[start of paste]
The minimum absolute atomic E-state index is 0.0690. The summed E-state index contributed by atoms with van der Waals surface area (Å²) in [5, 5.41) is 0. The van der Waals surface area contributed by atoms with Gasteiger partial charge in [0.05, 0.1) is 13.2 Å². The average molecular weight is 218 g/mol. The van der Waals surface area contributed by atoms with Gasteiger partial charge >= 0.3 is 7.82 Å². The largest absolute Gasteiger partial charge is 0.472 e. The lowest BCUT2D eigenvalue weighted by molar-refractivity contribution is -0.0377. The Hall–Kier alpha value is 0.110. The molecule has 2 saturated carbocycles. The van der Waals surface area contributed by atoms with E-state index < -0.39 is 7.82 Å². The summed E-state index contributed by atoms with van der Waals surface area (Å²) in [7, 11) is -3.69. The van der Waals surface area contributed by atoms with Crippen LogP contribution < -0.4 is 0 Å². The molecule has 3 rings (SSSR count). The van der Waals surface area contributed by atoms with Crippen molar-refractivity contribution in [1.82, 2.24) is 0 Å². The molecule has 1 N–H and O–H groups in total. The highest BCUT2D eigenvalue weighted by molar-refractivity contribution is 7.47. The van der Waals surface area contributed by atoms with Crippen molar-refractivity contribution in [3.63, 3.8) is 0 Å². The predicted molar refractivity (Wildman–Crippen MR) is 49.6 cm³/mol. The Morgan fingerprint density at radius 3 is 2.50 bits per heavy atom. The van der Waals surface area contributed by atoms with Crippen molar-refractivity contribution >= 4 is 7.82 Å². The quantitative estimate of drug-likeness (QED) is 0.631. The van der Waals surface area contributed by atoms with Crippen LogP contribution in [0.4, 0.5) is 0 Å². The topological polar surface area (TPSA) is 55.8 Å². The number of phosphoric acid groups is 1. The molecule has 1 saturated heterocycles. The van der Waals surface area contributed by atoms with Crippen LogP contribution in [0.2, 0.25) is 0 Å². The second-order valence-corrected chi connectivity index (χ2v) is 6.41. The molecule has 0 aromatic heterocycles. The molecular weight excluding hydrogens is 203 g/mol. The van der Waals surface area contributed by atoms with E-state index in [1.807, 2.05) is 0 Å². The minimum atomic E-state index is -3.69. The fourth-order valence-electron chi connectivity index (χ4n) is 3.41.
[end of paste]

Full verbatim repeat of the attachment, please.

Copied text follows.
The minimum absolute atomic E-state index is 0.0690. The summed E-state index contributed by atoms with van der Waals surface area (Å²) in [5, 5.41) is 0. The van der Waals surface area contributed by atoms with Gasteiger partial charge in [0.05, 0.1) is 13.2 Å². The average molecular weight is 218 g/mol. The van der Waals surface area contributed by atoms with Gasteiger partial charge >= 0.3 is 7.82 Å². The largest absolute Gasteiger partial charge is 0.472 e. The lowest BCUT2D eigenvalue weighted by molar-refractivity contribution is -0.0377. The Hall–Kier alpha value is 0.110. The molecule has 2 saturated carbocycles. The van der Waals surface area contributed by atoms with E-state index < -0.39 is 7.82 Å². The summed E-state index contributed by atoms with van der Waals surface area (Å²) in [7, 11) is -3.69. The van der Waals surface area contributed by atoms with Crippen LogP contribution < -0.4 is 0 Å². The molecule has 3 rings (SSSR count). The van der Waals surface area contributed by atoms with Crippen molar-refractivity contribution in [1.82, 2.24) is 0 Å². The molecule has 1 N–H and O–H groups in total. The highest BCUT2D eigenvalue weighted by molar-refractivity contribution is 7.47. The van der Waals surface area contributed by atoms with Crippen molar-refractivity contribution in [3.63, 3.8) is 0 Å². The predicted molar refractivity (Wildman–Crippen MR) is 49.6 cm³/mol. The Morgan fingerprint density at radius 3 is 2.50 bits per heavy atom. The van der Waals surface area contributed by atoms with Crippen molar-refractivity contribution >= 4 is 7.82 Å². The quantitative estimate of drug-likeness (QED) is 0.631. The van der Waals surface area contributed by atoms with Crippen LogP contribution in [0.4, 0.5) is 0 Å². The topological polar surface area (TPSA) is 55.8 Å². The number of phosphoric acid groups is 1. The molecule has 1 saturated heterocycles. The van der Waals surface area contributed by atoms with Crippen LogP contribution in [0.2, 0.25) is 0 Å². The second-order valence-corrected chi connectivity index (χ2v) is 6.41. The molecule has 0 aromatic heterocycles. The molecular weight excluding hydrogens is 203 g/mol. The van der Waals surface area contributed by atoms with E-state index in [1.807, 2.05) is 0 Å². The minimum atomic E-state index is -3.69. The fourth-order valence-electron chi connectivity index (χ4n) is 3.41.